Venezuela's elections: The trick is in the law
By Teodoro Petkoff* | Tal Cual
12.07.05 | *Translation by Miguel Octavio | Today’s Tal Cual Editorial explains to us what Daniel explained so well to us last November about the results in the regional elections and once again in his most recent post about how the officialdom takes advantage of its control over the electoral authorities to simply violate the principle of proportional representation. So, you heard it there first from a blogger, but it is always useful to review what Petkoff has to say about how the law is being used to cheat in Venezuelan elections.
The trick is in the law by Teodoro Petkoff in Tal Cual
An old saying assures us that he who makes the rules establishes how to cheat. The “trick” in the Venezuelan electoral system is precisely in the law. The concern for advantageous control by the “officialdom” has left out of focus the grave problem of the electoral system consecrated in the Suffrage law, modified later by the Electoral Statues, under the rule of chavismo. Thus, for the election of collegiate bodies (municipal councils and the legislature), with this law and this statute, the largest political force-even if it is a minority, as long as it is the largest minority-always obtains a much larger number of positions than the proportion of votes it received.
In other words, the current system practically nullifies the principle of proportional representation and insures that the largest minority has an over representation in the elected positions. A party with 40% of the votes can obtain more than 60% of the positions up for grabs.
Let us explain ourselves. In the Suffrage law, approved in 1998, before Chavez, the mixed German system was established, which states that half the positions would be elected directly (50%) and the other half by slates-which would allow that at least half of those elected would represent the proportion of votes obtained. The positions elected directly by name would be subtracted from those obtained by slate, with which, at the end of the day, would yield a result which would be quite proportional to the actual votes. The modification introduced later, increased the number of positions elected directly to 60% of the total, without subtracting those elected from the slates and it left open the possibility of using the trick of the “twins”. That is, the same party splits its candidates into two parties: with one name it nominates candidates to be elected directly and with the other name it nominates the slate candidates. Thus, for example, Chavez’ MVR, with its own name, postulates candidates by slate and with the name UVE, its “twin”, it nominates those to be elected directly. Given that they are the number one political force, they can obtain, in theory, all of the nominal positions (60%9 of the total, by winning in all of the electoral circuits and, besides these, the proportion corresponding to the elected positions by slate, from which the positions elected directly are no longer subtracted.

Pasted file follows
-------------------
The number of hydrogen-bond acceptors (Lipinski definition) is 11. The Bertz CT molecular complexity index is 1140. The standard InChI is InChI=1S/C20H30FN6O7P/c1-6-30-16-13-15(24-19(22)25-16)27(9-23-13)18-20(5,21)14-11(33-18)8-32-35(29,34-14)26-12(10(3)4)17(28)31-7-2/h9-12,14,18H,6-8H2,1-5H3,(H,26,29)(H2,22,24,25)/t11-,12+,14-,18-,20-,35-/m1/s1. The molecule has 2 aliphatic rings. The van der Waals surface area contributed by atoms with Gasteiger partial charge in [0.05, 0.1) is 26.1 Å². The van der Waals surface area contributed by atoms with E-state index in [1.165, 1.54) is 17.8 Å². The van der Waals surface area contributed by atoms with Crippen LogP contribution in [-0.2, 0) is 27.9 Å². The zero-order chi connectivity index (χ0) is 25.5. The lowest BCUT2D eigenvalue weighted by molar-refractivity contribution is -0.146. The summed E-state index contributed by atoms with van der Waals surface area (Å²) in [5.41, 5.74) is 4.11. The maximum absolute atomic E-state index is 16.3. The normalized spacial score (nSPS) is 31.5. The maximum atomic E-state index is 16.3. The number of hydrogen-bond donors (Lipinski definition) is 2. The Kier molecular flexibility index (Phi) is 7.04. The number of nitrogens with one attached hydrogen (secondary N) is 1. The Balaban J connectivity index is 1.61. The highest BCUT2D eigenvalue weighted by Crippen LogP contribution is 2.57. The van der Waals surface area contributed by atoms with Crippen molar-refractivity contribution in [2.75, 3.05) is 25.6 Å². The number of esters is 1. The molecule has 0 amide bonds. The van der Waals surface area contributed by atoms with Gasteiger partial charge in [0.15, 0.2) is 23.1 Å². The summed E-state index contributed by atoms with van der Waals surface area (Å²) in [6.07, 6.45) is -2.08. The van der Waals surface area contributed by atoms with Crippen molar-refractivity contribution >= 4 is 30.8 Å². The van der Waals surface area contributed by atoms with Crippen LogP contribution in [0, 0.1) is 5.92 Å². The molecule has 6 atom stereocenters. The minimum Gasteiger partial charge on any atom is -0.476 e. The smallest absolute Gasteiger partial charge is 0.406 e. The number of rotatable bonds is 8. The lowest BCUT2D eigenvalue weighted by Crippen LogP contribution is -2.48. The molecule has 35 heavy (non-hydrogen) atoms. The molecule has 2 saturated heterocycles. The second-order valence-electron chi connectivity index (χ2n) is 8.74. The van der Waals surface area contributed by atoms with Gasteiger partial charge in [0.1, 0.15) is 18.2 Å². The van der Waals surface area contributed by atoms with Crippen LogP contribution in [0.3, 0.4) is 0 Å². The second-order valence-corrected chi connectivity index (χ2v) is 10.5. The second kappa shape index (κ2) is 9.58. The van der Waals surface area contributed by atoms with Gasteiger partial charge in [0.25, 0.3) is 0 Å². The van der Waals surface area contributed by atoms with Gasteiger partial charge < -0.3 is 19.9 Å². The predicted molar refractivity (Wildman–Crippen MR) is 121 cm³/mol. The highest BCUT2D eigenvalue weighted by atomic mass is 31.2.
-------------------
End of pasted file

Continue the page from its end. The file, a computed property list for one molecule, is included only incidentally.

The Germans, who invented the mixed system, introduced the corrections so that it would be impossible use the “twins”. The Mexicans made the same correction (the PRI became well known for the trick of the twins) recently to block the PRI from taking advantage of the ability to “make twins”
Of course, the trick works if the Electoral Board, the CNE does not declare the identity of the “twin” parties, but the electoral organization has nothing in the law that forces it to do it and in some cases, as long as the law is not modified, the same political sector can act through clearly distinct political parties, in order to sidestep any objections. Thus, for example, in the elections for regional legislative councils, Chavez’ MVR “twinned” itself with Podemos, which was obviously a different party. However, now Chavez’ MVR has its own twin wild card party, UVE, created by it in order to do without its electoral partners and legalized in a very sloppy way by the CNE. An impartial CNE would have prohibited such a coarse trick.
The Suffrage law needs to be modified so as to reestablish proportional representation and insure with it truly democratic elections, from which truly collegiate bodies may arise, which are truly representative of national opinion.
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